Secret words, i.e., unutterable words, things which the Apostle could speak, but which it was not lawful to speak (Vulg.). St. Augustine, St. Thomas, and many others teach that St. Paul actually saw God and the divine essence at this time.

That the present incident is not to be identified with that of Acts 22:17 ff. is clear (a) from the fact that there no word is said about being caught up to heaven, while we are told what the Lord said to Paul; and (b) from the fact that the incident of Acts took place much earlier than the present one, that is, soon after the Apostle’s conversion.

2 Cor 12:5. For such a one I will glory; but for myself I will glory nothing, but in my infirmities.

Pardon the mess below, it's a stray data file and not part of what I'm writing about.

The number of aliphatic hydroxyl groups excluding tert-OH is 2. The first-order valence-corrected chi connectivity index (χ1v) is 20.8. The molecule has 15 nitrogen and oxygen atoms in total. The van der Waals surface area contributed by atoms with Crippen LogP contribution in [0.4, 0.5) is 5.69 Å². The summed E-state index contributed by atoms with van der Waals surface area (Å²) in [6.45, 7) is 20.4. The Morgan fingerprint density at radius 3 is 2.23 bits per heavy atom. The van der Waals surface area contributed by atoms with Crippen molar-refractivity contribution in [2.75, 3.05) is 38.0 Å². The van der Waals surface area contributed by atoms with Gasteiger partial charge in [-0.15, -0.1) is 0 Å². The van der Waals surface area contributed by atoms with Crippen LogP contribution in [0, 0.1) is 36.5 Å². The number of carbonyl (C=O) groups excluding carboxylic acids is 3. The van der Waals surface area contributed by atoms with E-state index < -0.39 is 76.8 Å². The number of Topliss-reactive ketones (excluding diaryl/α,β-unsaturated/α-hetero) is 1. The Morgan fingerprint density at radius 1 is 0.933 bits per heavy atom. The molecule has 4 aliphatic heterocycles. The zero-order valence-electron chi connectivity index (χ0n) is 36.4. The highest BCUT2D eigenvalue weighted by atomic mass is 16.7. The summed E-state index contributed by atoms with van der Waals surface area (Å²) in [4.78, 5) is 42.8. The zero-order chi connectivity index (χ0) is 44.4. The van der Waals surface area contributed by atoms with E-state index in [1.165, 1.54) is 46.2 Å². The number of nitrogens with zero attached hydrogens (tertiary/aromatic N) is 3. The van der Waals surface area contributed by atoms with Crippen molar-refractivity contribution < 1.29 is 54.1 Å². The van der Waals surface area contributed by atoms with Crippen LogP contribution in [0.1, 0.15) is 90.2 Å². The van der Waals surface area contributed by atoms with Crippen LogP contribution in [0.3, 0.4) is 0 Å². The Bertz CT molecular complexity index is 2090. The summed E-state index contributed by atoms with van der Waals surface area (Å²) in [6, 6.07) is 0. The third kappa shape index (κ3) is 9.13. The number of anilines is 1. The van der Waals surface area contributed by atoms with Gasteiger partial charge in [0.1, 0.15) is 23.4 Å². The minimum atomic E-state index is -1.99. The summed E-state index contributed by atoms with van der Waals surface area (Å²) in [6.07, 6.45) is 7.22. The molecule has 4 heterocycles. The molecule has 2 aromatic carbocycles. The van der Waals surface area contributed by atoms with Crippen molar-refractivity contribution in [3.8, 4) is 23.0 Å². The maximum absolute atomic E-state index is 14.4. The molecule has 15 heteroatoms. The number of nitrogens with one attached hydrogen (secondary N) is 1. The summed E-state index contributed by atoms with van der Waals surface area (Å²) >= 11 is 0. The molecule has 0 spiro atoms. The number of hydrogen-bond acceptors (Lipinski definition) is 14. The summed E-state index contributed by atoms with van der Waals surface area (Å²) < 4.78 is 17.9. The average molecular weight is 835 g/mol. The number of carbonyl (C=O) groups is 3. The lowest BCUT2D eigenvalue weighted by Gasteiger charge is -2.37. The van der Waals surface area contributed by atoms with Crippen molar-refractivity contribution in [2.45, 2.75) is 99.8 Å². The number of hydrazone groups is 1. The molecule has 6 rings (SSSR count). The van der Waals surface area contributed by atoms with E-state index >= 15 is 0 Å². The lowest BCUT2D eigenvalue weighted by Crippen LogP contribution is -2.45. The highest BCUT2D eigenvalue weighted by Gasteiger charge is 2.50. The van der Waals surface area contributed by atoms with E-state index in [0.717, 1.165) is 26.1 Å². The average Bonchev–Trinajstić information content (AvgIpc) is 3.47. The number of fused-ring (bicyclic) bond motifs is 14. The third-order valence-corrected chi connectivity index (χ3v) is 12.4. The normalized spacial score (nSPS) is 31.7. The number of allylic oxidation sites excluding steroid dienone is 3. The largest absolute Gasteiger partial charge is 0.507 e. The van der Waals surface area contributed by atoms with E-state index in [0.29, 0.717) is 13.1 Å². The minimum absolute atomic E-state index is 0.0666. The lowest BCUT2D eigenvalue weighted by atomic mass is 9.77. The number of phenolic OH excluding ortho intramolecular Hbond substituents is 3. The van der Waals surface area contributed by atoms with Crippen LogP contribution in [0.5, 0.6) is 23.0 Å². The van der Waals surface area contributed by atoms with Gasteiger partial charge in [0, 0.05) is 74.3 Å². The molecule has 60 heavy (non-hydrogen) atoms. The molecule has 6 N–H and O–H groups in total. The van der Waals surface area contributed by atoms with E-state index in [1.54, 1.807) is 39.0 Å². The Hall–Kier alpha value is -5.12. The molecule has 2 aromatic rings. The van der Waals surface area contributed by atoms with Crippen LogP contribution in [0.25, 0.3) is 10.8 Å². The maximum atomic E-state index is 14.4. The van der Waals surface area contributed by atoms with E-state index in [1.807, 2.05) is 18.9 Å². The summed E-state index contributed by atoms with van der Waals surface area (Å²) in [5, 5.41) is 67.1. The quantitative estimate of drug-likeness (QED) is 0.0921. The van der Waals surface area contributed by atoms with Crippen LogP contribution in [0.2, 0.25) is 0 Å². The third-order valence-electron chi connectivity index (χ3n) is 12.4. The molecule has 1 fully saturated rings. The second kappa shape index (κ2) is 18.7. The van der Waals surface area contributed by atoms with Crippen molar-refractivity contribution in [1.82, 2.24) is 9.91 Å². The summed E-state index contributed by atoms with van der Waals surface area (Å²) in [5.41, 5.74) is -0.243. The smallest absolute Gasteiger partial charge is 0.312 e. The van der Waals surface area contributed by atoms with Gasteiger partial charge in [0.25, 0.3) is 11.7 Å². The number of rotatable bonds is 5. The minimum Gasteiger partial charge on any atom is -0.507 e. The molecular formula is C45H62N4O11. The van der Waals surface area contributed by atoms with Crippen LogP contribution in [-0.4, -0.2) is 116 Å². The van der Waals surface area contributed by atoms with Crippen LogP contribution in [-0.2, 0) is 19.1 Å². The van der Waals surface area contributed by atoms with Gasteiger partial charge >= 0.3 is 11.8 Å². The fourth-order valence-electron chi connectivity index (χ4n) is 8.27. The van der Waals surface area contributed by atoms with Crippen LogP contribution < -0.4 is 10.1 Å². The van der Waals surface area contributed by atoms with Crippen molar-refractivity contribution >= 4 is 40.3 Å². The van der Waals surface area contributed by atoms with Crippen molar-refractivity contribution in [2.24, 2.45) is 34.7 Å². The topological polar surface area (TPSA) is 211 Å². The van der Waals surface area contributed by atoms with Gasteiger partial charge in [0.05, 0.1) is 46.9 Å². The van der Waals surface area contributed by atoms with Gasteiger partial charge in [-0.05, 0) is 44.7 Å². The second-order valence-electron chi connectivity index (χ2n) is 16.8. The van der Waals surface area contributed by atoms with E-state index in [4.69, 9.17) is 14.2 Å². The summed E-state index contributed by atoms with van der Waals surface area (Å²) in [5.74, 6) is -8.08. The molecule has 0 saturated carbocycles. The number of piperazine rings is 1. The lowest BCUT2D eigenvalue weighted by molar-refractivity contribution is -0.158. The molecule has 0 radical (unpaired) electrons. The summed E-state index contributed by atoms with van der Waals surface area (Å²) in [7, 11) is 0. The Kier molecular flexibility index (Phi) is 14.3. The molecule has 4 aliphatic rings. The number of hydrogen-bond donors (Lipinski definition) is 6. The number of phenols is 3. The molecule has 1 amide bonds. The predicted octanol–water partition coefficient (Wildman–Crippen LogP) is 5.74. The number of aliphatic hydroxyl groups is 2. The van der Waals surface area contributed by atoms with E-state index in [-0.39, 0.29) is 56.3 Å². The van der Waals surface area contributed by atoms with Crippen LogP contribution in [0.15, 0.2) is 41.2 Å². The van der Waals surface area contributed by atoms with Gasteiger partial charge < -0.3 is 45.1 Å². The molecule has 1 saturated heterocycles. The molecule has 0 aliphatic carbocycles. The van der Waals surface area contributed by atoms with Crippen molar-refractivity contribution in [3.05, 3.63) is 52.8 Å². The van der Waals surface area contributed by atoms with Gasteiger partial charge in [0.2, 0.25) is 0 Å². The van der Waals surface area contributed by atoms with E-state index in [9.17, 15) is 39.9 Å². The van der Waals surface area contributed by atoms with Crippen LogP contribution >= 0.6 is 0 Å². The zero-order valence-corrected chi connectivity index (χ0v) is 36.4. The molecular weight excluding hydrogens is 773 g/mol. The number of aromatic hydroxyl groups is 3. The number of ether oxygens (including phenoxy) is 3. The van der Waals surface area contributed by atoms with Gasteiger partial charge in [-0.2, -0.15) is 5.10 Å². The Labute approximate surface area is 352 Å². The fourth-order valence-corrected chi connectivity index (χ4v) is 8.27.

St. Paul speaks of himself at present as of two persons, not only out of humility, but also because “he who was caught up to the third heaven and heard unspeakable words is a different Paul from him who says, “Of such a one I will glory” (Origen). “He speaks of a divided experience, of two selves, two Pauls: one Paul in the third heaven, enjoying the Beatific Vision; another yet on earth, struggling, tempted, tried, and buffeted by Satan” (Robertson). Regarding this latter Paul he will not glory, save in his infirmities.

2 Cor 12:6. For though I should have a mind to glory, I shall not be foolish; for I will say the truth. But I forbear, lest any man should think of me above that which he seeth in me, or anything he heareth from me.